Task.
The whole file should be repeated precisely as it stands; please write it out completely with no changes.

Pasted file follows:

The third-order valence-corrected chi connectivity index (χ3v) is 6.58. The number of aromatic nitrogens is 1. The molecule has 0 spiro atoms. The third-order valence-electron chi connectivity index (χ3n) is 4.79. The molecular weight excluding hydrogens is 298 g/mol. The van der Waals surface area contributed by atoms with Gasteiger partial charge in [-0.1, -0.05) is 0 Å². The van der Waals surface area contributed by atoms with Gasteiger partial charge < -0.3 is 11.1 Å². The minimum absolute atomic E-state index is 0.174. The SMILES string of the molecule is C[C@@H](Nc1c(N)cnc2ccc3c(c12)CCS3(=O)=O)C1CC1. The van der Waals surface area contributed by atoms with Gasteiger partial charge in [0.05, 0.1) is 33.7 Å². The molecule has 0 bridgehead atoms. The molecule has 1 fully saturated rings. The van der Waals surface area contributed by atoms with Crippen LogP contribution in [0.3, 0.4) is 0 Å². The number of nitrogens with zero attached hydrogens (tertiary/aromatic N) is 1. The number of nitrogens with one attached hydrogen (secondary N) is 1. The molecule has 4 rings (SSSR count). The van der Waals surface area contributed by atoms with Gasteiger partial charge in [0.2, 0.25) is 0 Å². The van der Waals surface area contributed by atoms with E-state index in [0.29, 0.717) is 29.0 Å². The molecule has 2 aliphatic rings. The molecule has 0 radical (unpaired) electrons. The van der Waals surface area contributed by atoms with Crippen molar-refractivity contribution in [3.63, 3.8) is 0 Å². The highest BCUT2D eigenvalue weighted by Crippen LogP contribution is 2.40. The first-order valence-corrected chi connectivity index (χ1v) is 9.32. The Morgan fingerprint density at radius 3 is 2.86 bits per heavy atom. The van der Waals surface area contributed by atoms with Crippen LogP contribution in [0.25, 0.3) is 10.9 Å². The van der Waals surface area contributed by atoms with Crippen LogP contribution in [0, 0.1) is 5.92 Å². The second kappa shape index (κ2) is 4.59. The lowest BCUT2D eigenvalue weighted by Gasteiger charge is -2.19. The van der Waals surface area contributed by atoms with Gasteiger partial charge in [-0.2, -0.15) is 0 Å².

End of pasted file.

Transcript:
The third-order valence-corrected chi connectivity index (χ3v) is 6.58. The number of aromatic nitrogens is 1. The molecule has 0 spiro atoms. The third-order valence-electron chi connectivity index (χ3n) is 4.79. The molecular weight excluding hydrogens is 298 g/mol. The van der Waals surface area contributed by atoms with Gasteiger partial charge in [-0.1, -0.05) is 0 Å². The van der Waals surface area contributed by atoms with Gasteiger partial charge < -0.3 is 11.1 Å². The minimum absolute atomic E-state index is 0.174. The SMILES string of the molecule is C[C@@H](Nc1c(N)cnc2ccc3c(c12)CCS3(=O)=O)C1CC1. The van der Waals surface area contributed by atoms with Gasteiger partial charge in [0.05, 0.1) is 33.7 Å². The molecule has 0 bridgehead atoms. The molecule has 1 fully saturated rings. The van der Waals surface area contributed by atoms with Crippen LogP contribution in [0.3, 0.4) is 0 Å². The number of nitrogens with zero attached hydrogens (tertiary/aromatic N) is 1. The number of nitrogens with one attached hydrogen (secondary N) is 1. The molecule has 4 rings (SSSR count). The van der Waals surface area contributed by atoms with Gasteiger partial charge in [0.2, 0.25) is 0 Å². The van der Waals surface area contributed by atoms with E-state index in [0.29, 0.717) is 29.0 Å². The molecule has 2 aliphatic rings. The molecule has 0 radical (unpaired) electrons. The van der Waals surface area contributed by atoms with Crippen molar-refractivity contribution in [3.63, 3.8) is 0 Å². The highest BCUT2D eigenvalue weighted by Crippen LogP contribution is 2.40. The first-order valence-corrected chi connectivity index (χ1v) is 9.32. The Morgan fingerprint density at radius 3 is 2.86 bits per heavy atom. The van der Waals surface area contributed by atoms with Crippen LogP contribution in [0.25, 0.3) is 10.9 Å². The van der Waals surface area contributed by atoms with Crippen LogP contribution in [0, 0.1) is 5.92 Å². The second kappa shape index (κ2) is 4.59. The lowest BCUT2D eigenvalue weighted by Gasteiger charge is -2.19. The van der Waals surface area contributed by atoms with Gasteiger partial charge in [-0.2, -0.15) is 0 Å².